Describing floods in terms of “100-year,” “500-year” and “1,000-year” often makes people think the disaster was the most severe to occur in that time frame — as encapsulated by President Trump’s tweet calling Harvey a “once in 500 year flood!” He’s not alone. When researchers from the University of California at Berkeley surveyed residents in Stockton, Calif., about their perceived flood risk, they found that although 34 percent claimed familiarity with the term “100-year flood,” only 2.6 percent defined it correctly. The most common responses were some variation of “A major flood comes every 100 years — it’s a worst-case scenario’’ and ‘‘According to history, every 100 years or so, major flooding has occurred in the area and through documented history, they can predict or hypothesize on what to expect and plan accordingly and hopefully correct.”

In fact, the metric communicates the flood risk of a given area : A home in a 100-year flood plain has a 1 percent chance of flooding in a given year. In 2018, Ellicott City, Md., experienced its second 1,000-year flood in two years, and with Harvey, Houston faced its third 500-year flood in three years.

That risk constantly changes, because of factors such as the natural movement of rivers, the development of new parcels of land, and climate change’s influence on rainfall, snowmelt, storm surges and sea level. “Because of all the uncertainty, a flood that has a 1 percent annual risk of happening has a high water mark that is best described as a range, not a single maximum point,” according to FiveThirtyEight.

I am not surprised that the majority of respondents in the cited survey got this wrong because I have never heard it explained this way. Either way, the general idea still seems to hold: the major flooding/storm/disaster is relatively rare and the probability is low in a given year that the major problem will occur.

Of course, that does not mean that there is no risk or that residents couldn’t experience multiple occurrences within a short time period (though this is predicted to be rare). Low risk events seem to flummox people when they do actually happen. Furthermore, as noted above, conditions can change and the same storms can create more damage depending on development changes.

So if this commonly used way of discussing risk and occurrences of natural disasters is not effective, what would better communicate the idea to local residents and leaders? Would it be better to provide the percent risk of flooding each year?

Significant vs. substantive differences, urban vs. suburban snow totals edition

Meteorologist Tom Skilling discusses the difference in snowfall between urban and suburban parts of the Chicago region. In doing so, he illustrates the differences between significant and substantive significance:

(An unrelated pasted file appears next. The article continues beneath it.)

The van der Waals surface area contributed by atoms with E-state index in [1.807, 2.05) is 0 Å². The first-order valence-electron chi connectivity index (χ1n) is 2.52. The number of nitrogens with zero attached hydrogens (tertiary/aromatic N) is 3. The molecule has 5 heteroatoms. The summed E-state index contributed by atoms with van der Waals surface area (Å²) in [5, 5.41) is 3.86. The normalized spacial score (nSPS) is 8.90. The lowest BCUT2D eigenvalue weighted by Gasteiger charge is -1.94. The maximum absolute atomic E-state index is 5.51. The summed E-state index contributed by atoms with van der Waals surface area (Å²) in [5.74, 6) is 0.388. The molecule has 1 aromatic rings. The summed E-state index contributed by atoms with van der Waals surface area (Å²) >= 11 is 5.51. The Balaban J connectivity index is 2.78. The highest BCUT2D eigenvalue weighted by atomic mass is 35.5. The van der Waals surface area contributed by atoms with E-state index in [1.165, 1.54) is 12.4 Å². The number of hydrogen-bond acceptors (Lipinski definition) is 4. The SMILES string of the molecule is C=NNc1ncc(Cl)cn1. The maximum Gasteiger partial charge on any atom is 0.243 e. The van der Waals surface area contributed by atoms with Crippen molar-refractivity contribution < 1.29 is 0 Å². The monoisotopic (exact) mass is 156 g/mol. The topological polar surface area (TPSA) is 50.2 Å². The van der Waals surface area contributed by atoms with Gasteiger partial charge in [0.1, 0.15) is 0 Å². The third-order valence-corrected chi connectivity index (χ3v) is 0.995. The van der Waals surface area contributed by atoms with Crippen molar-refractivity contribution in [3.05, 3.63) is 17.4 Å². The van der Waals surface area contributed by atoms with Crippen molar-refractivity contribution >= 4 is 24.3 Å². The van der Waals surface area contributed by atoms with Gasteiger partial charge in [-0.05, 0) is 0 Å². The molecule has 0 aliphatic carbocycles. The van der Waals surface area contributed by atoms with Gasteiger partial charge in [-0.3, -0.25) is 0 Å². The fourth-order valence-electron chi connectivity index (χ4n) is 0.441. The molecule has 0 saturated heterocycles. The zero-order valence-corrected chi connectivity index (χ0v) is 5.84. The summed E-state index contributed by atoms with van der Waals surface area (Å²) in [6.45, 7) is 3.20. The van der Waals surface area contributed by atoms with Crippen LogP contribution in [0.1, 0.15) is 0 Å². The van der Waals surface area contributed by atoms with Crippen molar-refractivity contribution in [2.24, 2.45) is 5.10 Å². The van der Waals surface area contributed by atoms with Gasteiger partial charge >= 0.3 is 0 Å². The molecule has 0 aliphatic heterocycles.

Dear Tom,
Why do Chicago’s suburbs get more snow in the winter than Chicago itself?
— Matt, Palatine

Dear Matt,
I do not believe that to be the case. For example, the annual snowfall at Midway Airport is 39.3 inches (Midway being closer to the lake than O’Hare); at O’Hare International Airport, it’s 37.6 inches; at Rockford, 38.3 inches. The differences aren’t large, but they are significant nonetheless. Lake Michigan enhancement of snowfall totals and the occurrence of lake-effect snows in locations closer to the lake all argue that more snow will fall with some regularity at lakeside locations.
Please note that these are generalized statements. Individual snow events will not necessarily conform to the “more snow near the lake” phenomenon. However, averaged over a period of many years, lakeside locations receive more snow than inland locations.

Because the weather data is based on decades of data, we can be fairly confident that there is a difference in snowfall between the three locations mentioned. The location nearest the lake, Midway, receives more snow, Rockford, furthest from the lake, receives a little less snow, and O’Hare, in between though much closer to the lake than Rockford, is in the middle.

On the other hand, there is very little substantive difference between these totals. Over the course of an entire year, the spread between the averages of the three locations is only 1.7 inches total. That is not much. It is likely not noticeable to the average resident. Similarly, I can’t imagine municipalities act much differently because of less than two inches of snow spread out over a year.

This illustrates an issue that often arises in doing statistical analysis: a statistical test may show a significant difference or relationship in the population but the actual difference or relationship is hard to notice or not worth acting on. Here, the data shows real differences in snowfall across locations but the real-world effect is limited.

News story suggests 40% is “Almost Half”

A Bloomberg story looks at the rise in birth in the United States outside of marriage and has this headline:

Almost Half of U.S. Births Happen Outside Marriage, Signaling Cultural Shift

And then the story quickly gets to the data:

Forty percent of all births in the U.S. now occur outside of wedlock, up from 10 percent in 1970, according to an annual report released on Wednesday by the United Nations Population Fund (UNFPA), the largest international provider of sexual and reproductive health services. That number is even higher in the European Union.

Almost Half of U.S. Births Happen Outside Marriage, Signaling Cultural Shift

There is no doubt that this is significant trend over nearly 50 years. One expert sums this up toward the end of the story:

The traditional progression of Western life “has been reversed,” said John Santelli, a professor in population, family health and pediatrics at Columbia’s Mailman School of Public Health. “Cohabiting partners are having children before getting married. That’s a long-term trend across developing nations.”

Yet, the headline oversells the change. A move from 10% of births to 40% of births is large. But, is 40% nearly 50%? When I hear almost half, I would expect a number between 45% and 49.99%. Claiming 40% is nearly half is going a little too far.

I think the reading public would better served by either using the 40% figure or saying “Two-Fifths.” Or, perhaps the headline might speak to the 30% jump in nearly 50 years.